## Midterm Information

### CSG140 Computer Graphics - Spring 2004 - Prof. Futrelle

### Updated 21 February

The Midterm Exam will be in class on Thursday, March 18th.

It will be a closed book, closed notes exam.
Note that the Final Exam, which will include some more advanced material,
will be open book, open notes.

There are two types of information intermixed here:
The sections of the textbook you are responsible for as well
as the types of questions you'll be responsible for in each
section. Needless to say, the exam cannot cover every topic
below. It will focus on approximately four of the eight topics below.

**Planes:** (Chap. 2) Section 2.7.1 and 2.7.2. Be able to manipulate and compute
from representations f(x,y,z) = ax + by + cz = 0,
(**p** - **a**)⋅**n** = 0 and the related cross products
that give the normal.
**Triangles:** (Chap. 2)
Be able to answer a question involving equations 2.29 through 2.31.
**Line drawing:** (Chap. 3) I would give you the algorithm on pg. 58 and ask you
to iterate it numerically for a few steps and explain why it's often
more efficient than simply evaluating y = mx + b at each point.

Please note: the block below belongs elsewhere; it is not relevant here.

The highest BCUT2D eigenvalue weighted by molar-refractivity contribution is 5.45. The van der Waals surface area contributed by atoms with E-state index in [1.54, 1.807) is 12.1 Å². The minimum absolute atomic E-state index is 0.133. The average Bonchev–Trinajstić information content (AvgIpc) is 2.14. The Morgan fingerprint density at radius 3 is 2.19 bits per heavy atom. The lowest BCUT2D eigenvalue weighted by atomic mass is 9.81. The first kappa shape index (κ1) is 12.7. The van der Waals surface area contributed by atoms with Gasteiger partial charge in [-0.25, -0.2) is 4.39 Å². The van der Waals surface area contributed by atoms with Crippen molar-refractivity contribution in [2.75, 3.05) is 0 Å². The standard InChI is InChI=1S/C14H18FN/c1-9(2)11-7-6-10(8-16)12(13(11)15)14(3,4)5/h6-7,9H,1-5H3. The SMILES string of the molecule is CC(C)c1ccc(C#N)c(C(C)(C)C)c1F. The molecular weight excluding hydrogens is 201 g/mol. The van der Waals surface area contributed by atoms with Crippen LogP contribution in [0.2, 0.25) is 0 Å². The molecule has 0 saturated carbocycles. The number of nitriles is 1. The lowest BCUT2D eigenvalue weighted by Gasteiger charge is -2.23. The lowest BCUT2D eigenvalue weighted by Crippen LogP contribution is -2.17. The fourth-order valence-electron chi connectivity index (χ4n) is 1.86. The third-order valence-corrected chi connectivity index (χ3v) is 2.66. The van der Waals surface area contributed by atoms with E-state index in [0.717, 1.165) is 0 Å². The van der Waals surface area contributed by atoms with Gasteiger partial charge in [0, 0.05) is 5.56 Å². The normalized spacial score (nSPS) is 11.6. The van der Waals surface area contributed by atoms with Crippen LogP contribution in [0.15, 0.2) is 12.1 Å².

**2D transformations:** (Chapter 5) You must be able to correctly write out
and compute with 2D rotations and translations. You should get the order
of multiplication straight and know that inverses can be simply decomposed
so that if M = ABC, then
M^{-1} = C^{-1}B^{-1}A^{-1}.
**Shading:** (Chap. 8) You should understand and memorize
equation 8.2, and able to draw figure 8.1 and explain its relation to the equation.
For the Phong lighting model,
I may give you Fig. 8.5 and ask you to explain equation 8.5 qualitatively,
using an eyepoint close to the reflected ray and one not as close. For this
you need to understand the cosine function and how a high power of it behaves
close to θ = 0. You should also be able to explain
what Phong normal interpolation is used for - what artifact it avoids and
how it avoids it.
**Ray tracing:** (Chap. 9) In Sec. 9.3.1, you should be able to
derive the equation that precedes the A, B, C form on page 155, starting
with the simple equations for a ray and a sphere at the top of the page.
Explain the significance of the double, single and imaginary roots for *t* in the
resulting equation.
**Shadows:** (Chap. 9). Be able to explain, along with carefully drawn
diagrams corresponding to sections 9.5 and 9.11.2, how shadows and soft
shadows are computed.
**Texture mapping:** (Chap. 10) [details to be added after 2/26 class]

Go to CSG140 home page.
or RPF's Teaching Gateway or
homepage